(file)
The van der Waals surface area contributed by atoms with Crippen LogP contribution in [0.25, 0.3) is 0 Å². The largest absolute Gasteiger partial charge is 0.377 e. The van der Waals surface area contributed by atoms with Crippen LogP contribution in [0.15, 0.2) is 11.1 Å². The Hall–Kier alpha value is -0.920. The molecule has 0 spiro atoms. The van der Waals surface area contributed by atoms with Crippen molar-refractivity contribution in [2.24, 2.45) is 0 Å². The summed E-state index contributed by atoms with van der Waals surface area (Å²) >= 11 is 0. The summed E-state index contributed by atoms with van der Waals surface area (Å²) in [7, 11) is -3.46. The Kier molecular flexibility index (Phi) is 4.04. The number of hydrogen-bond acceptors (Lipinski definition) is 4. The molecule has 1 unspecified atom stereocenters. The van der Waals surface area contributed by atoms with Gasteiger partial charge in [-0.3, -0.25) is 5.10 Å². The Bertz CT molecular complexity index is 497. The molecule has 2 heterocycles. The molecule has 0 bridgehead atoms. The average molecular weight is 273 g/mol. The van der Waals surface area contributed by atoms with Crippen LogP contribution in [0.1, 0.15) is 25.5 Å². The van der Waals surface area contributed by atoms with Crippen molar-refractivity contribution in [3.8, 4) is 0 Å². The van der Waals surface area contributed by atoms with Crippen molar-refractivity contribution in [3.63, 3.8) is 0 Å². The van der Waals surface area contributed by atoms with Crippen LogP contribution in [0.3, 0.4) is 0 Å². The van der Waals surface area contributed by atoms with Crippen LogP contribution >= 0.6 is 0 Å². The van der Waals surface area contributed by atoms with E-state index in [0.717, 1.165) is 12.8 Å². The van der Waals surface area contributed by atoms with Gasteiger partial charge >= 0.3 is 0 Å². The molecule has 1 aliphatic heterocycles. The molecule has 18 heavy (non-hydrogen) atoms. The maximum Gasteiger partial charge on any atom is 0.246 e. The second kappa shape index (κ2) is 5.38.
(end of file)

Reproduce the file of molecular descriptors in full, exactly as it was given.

The van der Waals surface area contributed by atoms with Crippen LogP contribution in [0.25, 0.3) is 0 Å². The largest absolute Gasteiger partial charge is 0.377 e. The van der Waals surface area contributed by atoms with Crippen LogP contribution in [0.15, 0.2) is 11.1 Å². The Hall–Kier alpha value is -0.920. The molecule has 0 spiro atoms. The van der Waals surface area contributed by atoms with Crippen molar-refractivity contribution in [2.24, 2.45) is 0 Å². The summed E-state index contributed by atoms with van der Waals surface area (Å²) >= 11 is 0. The summed E-state index contributed by atoms with van der Waals surface area (Å²) in [7, 11) is -3.46. The Kier molecular flexibility index (Phi) is 4.04. The number of hydrogen-bond acceptors (Lipinski definition) is 4. The molecule has 1 unspecified atom stereocenters. The van der Waals surface area contributed by atoms with Gasteiger partial charge in [-0.3, -0.25) is 5.10 Å². The Bertz CT molecular complexity index is 497. The molecule has 2 heterocycles. The molecule has 0 bridgehead atoms. The average molecular weight is 273 g/mol. The van der Waals surface area contributed by atoms with Crippen LogP contribution in [0.1, 0.15) is 25.5 Å². The van der Waals surface area contributed by atoms with Crippen molar-refractivity contribution in [3.8, 4) is 0 Å². The van der Waals surface area contributed by atoms with Crippen molar-refractivity contribution in [3.63, 3.8) is 0 Å². The van der Waals surface area contributed by atoms with Crippen LogP contribution in [0.3, 0.4) is 0 Å². The van der Waals surface area contributed by atoms with Crippen LogP contribution >= 0.6 is 0 Å². The van der Waals surface area contributed by atoms with E-state index in [0.717, 1.165) is 12.8 Å². The van der Waals surface area contributed by atoms with Gasteiger partial charge >= 0.3 is 0 Å². The molecule has 1 aliphatic heterocycles. The molecule has 18 heavy (non-hydrogen) atoms. The maximum Gasteiger partial charge on any atom is 0.246 e. The second kappa shape index (κ2) is 5.38.